(Last Updated on : 22/06/2015)
Tattvabodhini Sabha was a particular reform movement organization, aiming to popularize Brahmodharma or Brahmo faith. When Brahmo Samaj became weak after the death of its founder Ram Mohan Roy, Debendranath Tagore took every possible initiative and established the 'Tattvaranjini Sabha' on 6 October 1839. This Sabha was later renamed as 'Tattvabodhini Sabha'. Its prime objective was to propagate the spirit of Hindu Scriptures, including the Vedas. In 1842, Tattvabodhini Sabha and Brahmo Samaj
came together and Tattvabodhini Sabha took over the duty of running the Brahmo Samaj and popularizing the Brahmo faith all across the nation. The Sabha then built up a widespread movement against conversion of Indians to Christianity.
The family of Debendranath Tagore was strictly Brahmans who had worked for the Muslim rulers of Bengal, and became associated with the British, and other wealthy landowners due to the Permanent Settlement. Tagore experienced a spiritual crisis in 1838 and the following year the Tattvabodhini Sabha (Truth-Teaching Association) was formed. This Sabha was a society that held weekly religious discussions and monthly worship programmes. Debendranath Tagore initiated Vedanta in his new organization, but in contrast accentuated the superiority of Hinduism. Tagore struggled with missionaries in general and Alexander Duff particularly. In 1840, the Tattvabodhini School was established to oppose Duff's own institution. Debendranath Tagore began publish the Tattvabodhini Patrikd in 1843 - a newspaper that within a short period became a forum for religious discussions and an outspoken critic of the missionaries. As a result Tagore acquired a major voice in the spread of theistic Hinduism. In spite of his success with the Tattvabodhini Sabha, he went forward to revive the Brahmo Samaj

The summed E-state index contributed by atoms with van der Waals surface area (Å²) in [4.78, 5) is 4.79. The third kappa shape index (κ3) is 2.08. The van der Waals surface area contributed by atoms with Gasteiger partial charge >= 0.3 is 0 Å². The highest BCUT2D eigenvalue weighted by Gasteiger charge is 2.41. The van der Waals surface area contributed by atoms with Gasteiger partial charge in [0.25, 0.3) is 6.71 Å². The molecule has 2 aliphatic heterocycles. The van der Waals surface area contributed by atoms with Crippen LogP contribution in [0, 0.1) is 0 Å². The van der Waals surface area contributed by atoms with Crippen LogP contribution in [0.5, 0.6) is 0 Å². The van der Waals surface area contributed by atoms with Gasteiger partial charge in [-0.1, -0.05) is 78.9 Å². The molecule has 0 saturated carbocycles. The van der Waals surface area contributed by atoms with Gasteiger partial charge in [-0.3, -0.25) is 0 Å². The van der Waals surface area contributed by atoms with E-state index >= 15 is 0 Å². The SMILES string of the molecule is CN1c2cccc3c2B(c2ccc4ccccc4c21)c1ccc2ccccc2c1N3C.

Tattvabodhini Sabha took upon three strategies to spread the message of the Brahmo faith. Firstly, they started to set up the Tattvabodhini schools, publishing journals and books, and encouraged young scholars to study and assemble religious books like the Vedas. At the initial stage, a primary school was established in the village of Bangshabati. Here arrangements were made to study languages like Bangla, Sanskrit and English as well as religious books on various aspects of the society. In 1843 the school was moved to Banshberia in Hoogli. On 16 August 1843 the second phase of the Sabha's activities began Tattvabodhini Sabha's mouthpiece, tattvabodhini patrika, was published with Akshay Kumar Datta as the editor. Henceforth Brahmo faith began taking its firm structure slowly but steadily. The third stages of the Sabha's activities started in 1845 when four students, including Anandachandra Vidyavagish, were send off to Benaras to study the Chaturvedas.
The Tattvabodhini Sabha encouraged a balanced attitude towards religion, a feature that attracted both the groups conservative like Ishwar Chandra Gupta as well as an individual with a modern outlook like Iswar Chandra Vidyasagar
. Debendranath Tagore, however, modified his philosophy and conflict with many of the views of the members of the Sabha. Thus came a split in the Sabha in May 1859 and subsequently, the liability of publishing the journal and books for the circulation of the faith fell on Calcutta Brahmo Samaj